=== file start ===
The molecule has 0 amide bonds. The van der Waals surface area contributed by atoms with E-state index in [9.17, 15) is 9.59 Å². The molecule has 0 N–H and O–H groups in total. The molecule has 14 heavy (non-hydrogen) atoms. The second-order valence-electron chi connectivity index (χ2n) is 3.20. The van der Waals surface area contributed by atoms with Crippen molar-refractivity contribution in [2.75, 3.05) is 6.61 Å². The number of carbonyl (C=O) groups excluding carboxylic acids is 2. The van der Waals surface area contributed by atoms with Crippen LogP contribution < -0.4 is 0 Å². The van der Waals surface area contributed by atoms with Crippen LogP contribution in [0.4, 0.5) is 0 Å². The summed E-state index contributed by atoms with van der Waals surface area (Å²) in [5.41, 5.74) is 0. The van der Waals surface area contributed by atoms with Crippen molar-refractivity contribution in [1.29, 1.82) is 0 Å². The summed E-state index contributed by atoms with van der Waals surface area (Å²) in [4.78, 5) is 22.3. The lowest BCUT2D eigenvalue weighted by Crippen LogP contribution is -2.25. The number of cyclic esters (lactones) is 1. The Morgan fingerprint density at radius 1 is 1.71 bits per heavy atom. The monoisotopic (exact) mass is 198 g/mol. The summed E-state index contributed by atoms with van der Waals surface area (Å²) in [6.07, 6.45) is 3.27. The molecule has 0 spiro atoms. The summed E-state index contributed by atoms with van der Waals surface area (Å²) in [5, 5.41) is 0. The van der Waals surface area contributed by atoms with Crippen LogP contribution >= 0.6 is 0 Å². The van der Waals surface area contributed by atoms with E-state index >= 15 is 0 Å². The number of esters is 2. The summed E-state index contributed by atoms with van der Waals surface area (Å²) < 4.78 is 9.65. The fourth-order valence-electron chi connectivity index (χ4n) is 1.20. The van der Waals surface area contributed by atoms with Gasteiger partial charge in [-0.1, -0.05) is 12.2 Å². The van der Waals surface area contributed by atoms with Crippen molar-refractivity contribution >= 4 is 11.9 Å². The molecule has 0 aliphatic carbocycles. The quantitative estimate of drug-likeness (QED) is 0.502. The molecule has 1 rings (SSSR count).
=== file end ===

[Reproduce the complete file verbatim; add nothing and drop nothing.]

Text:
The molecule has 0 amide bonds. The van der Waals surface area contributed by atoms with E-state index in [9.17, 15) is 9.59 Å². The molecule has 0 N–H and O–H groups in total. The molecule has 14 heavy (non-hydrogen) atoms. The second-order valence-electron chi connectivity index (χ2n) is 3.20. The van der Waals surface area contributed by atoms with Crippen molar-refractivity contribution in [2.75, 3.05) is 6.61 Å². The number of carbonyl (C=O) groups excluding carboxylic acids is 2. The van der Waals surface area contributed by atoms with Crippen LogP contribution < -0.4 is 0 Å². The van der Waals surface area contributed by atoms with Crippen LogP contribution in [0.4, 0.5) is 0 Å². The summed E-state index contributed by atoms with van der Waals surface area (Å²) in [5.41, 5.74) is 0. The van der Waals surface area contributed by atoms with Crippen molar-refractivity contribution in [1.29, 1.82) is 0 Å². The summed E-state index contributed by atoms with van der Waals surface area (Å²) in [4.78, 5) is 22.3. The lowest BCUT2D eigenvalue weighted by Crippen LogP contribution is -2.25. The number of cyclic esters (lactones) is 1. The Morgan fingerprint density at radius 1 is 1.71 bits per heavy atom. The monoisotopic (exact) mass is 198 g/mol. The summed E-state index contributed by atoms with van der Waals surface area (Å²) in [6.07, 6.45) is 3.27. The molecule has 0 spiro atoms. The summed E-state index contributed by atoms with van der Waals surface area (Å²) in [5, 5.41) is 0. The van der Waals surface area contributed by atoms with Crippen LogP contribution >= 0.6 is 0 Å². The van der Waals surface area contributed by atoms with E-state index >= 15 is 0 Å². The number of esters is 2. The summed E-state index contributed by atoms with van der Waals surface area (Å²) < 4.78 is 9.65. The fourth-order valence-electron chi connectivity index (χ4n) is 1.20. The van der Waals surface area contributed by atoms with Gasteiger partial charge in [-0.1, -0.05) is 12.2 Å². The van der Waals surface area contributed by atoms with Crippen molar-refractivity contribution >= 4 is 11.9 Å². The molecule has 0 aliphatic carbocycles. The quantitative estimate of drug-likeness (QED) is 0.502. The molecule has 1 rings (SSSR count).